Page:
Why isn’t U.S. electrical system underground?

Part 2 of 2: Innovation's ugly effect on streetscape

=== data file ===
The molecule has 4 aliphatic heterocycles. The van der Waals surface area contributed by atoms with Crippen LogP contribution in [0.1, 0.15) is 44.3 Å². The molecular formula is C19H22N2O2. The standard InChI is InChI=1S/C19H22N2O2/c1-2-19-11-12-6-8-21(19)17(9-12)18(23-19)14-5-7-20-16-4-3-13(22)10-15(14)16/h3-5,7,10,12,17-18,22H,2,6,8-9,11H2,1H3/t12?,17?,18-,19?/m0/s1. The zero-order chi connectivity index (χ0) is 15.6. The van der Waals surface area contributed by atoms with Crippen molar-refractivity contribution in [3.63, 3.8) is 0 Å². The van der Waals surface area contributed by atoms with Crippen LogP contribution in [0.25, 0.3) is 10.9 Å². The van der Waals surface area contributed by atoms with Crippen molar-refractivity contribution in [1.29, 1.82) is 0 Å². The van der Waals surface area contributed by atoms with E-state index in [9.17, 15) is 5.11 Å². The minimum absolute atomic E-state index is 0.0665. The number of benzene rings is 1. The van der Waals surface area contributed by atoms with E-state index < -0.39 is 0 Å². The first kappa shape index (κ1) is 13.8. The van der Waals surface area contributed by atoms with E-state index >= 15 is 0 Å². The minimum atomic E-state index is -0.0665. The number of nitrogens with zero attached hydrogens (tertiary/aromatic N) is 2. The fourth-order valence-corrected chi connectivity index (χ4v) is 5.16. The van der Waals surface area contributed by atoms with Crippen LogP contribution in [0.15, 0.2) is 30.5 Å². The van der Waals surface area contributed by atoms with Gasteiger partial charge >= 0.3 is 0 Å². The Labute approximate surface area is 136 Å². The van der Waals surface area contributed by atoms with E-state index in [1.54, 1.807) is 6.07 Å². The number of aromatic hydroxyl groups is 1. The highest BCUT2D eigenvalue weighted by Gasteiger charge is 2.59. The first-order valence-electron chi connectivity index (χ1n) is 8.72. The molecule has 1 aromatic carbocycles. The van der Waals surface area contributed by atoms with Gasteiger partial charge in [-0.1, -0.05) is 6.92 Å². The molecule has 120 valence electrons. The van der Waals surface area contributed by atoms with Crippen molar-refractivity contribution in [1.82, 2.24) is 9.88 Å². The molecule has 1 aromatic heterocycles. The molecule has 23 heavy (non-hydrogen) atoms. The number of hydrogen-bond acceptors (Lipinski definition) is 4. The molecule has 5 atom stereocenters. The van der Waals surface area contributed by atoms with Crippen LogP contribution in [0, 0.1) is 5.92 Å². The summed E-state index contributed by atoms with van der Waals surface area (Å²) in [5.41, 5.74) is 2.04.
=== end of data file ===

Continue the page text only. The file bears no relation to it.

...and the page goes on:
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(This is Part 2 of a two-part series. Read Part 1, "Inventors scramble to electrify America.") The American landscape was forever changed by the arrival of electricity in the late 1890s. What's surprising, though, is how little it's changed since. To a time traveler from a century ago, our cars, planes and Blackberries would surely border on the miraculous, but the old wooden power poles that march down our streets would look perfectly familiar. As we noted last time, America's electrical distribution system grew out of an earlier technology -- the telegraph, whose infrastructure was already largely in place by the 1860s. And while rural areas might have just one set of telegraph lines paralleling the local railroad track, by the century's end major cities were already bristling with telegraph poles carrying stacks of 10 or more crossarms and scores of cables. Given the rush to electrify urban areas, the basic infrastructure of the telegraph network was borrowed for electric...